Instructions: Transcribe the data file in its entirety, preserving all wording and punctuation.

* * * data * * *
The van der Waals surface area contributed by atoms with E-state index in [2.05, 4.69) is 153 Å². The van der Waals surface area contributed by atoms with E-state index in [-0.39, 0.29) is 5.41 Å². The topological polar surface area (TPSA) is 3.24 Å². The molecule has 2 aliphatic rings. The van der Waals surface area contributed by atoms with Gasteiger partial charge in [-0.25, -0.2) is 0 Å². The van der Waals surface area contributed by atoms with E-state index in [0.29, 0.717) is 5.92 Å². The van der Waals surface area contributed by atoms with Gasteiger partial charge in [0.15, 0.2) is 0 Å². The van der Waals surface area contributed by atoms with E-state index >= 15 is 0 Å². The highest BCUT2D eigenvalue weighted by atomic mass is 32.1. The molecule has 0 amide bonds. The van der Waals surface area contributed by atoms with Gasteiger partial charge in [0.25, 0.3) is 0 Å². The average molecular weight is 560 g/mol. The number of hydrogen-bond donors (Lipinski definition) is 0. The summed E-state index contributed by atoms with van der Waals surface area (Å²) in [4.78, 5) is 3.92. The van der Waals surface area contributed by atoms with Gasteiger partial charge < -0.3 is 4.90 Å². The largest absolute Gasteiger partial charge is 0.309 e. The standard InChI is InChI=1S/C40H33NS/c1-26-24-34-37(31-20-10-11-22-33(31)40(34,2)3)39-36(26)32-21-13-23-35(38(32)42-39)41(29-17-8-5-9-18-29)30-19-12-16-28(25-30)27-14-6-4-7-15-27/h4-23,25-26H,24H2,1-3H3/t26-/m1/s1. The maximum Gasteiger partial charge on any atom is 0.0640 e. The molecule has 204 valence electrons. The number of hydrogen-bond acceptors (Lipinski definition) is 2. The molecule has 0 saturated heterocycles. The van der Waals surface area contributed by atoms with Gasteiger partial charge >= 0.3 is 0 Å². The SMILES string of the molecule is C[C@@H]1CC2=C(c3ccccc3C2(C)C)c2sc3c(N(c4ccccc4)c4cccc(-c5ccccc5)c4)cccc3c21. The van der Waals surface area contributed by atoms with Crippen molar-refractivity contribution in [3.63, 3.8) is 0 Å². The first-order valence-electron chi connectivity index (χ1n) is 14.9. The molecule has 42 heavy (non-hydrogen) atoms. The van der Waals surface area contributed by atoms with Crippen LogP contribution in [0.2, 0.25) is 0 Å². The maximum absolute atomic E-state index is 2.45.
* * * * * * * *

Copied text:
The van der Waals surface area contributed by atoms with E-state index in [2.05, 4.69) is 153 Å². The van der Waals surface area contributed by atoms with E-state index in [-0.39, 0.29) is 5.41 Å². The topological polar surface area (TPSA) is 3.24 Å². The molecule has 2 aliphatic rings. The van der Waals surface area contributed by atoms with Gasteiger partial charge in [-0.25, -0.2) is 0 Å². The van der Waals surface area contributed by atoms with E-state index in [0.29, 0.717) is 5.92 Å². The van der Waals surface area contributed by atoms with Gasteiger partial charge in [0.15, 0.2) is 0 Å². The van der Waals surface area contributed by atoms with E-state index >= 15 is 0 Å². The highest BCUT2D eigenvalue weighted by atomic mass is 32.1. The molecule has 0 amide bonds. The van der Waals surface area contributed by atoms with Gasteiger partial charge in [0.25, 0.3) is 0 Å². The average molecular weight is 560 g/mol. The number of hydrogen-bond donors (Lipinski definition) is 0. The summed E-state index contributed by atoms with van der Waals surface area (Å²) in [4.78, 5) is 3.92. The van der Waals surface area contributed by atoms with Gasteiger partial charge < -0.3 is 4.90 Å². The largest absolute Gasteiger partial charge is 0.309 e. The standard InChI is InChI=1S/C40H33NS/c1-26-24-34-37(31-20-10-11-22-33(31)40(34,2)3)39-36(26)32-21-13-23-35(38(32)42-39)41(29-17-8-5-9-18-29)30-19-12-16-28(25-30)27-14-6-4-7-15-27/h4-23,25-26H,24H2,1-3H3/t26-/m1/s1. The maximum Gasteiger partial charge on any atom is 0.0640 e. The molecule has 204 valence electrons. The number of hydrogen-bond acceptors (Lipinski definition) is 2. The molecule has 0 saturated heterocycles. The van der Waals surface area contributed by atoms with Gasteiger partial charge >= 0.3 is 0 Å². The SMILES string of the molecule is C[C@@H]1CC2=C(c3ccccc3C2(C)C)c2sc3c(N(c4ccccc4)c4cccc(-c5ccccc5)c4)cccc3c21. The van der Waals surface area contributed by atoms with Crippen molar-refractivity contribution in [3.63, 3.8) is 0 Å². The first-order valence-electron chi connectivity index (χ1n) is 14.9. The molecule has 42 heavy (non-hydrogen) atoms. The van der Waals surface area contributed by atoms with Crippen LogP contribution in [0.2, 0.25) is 0 Å². The maximum absolute atomic E-state index is 2.45.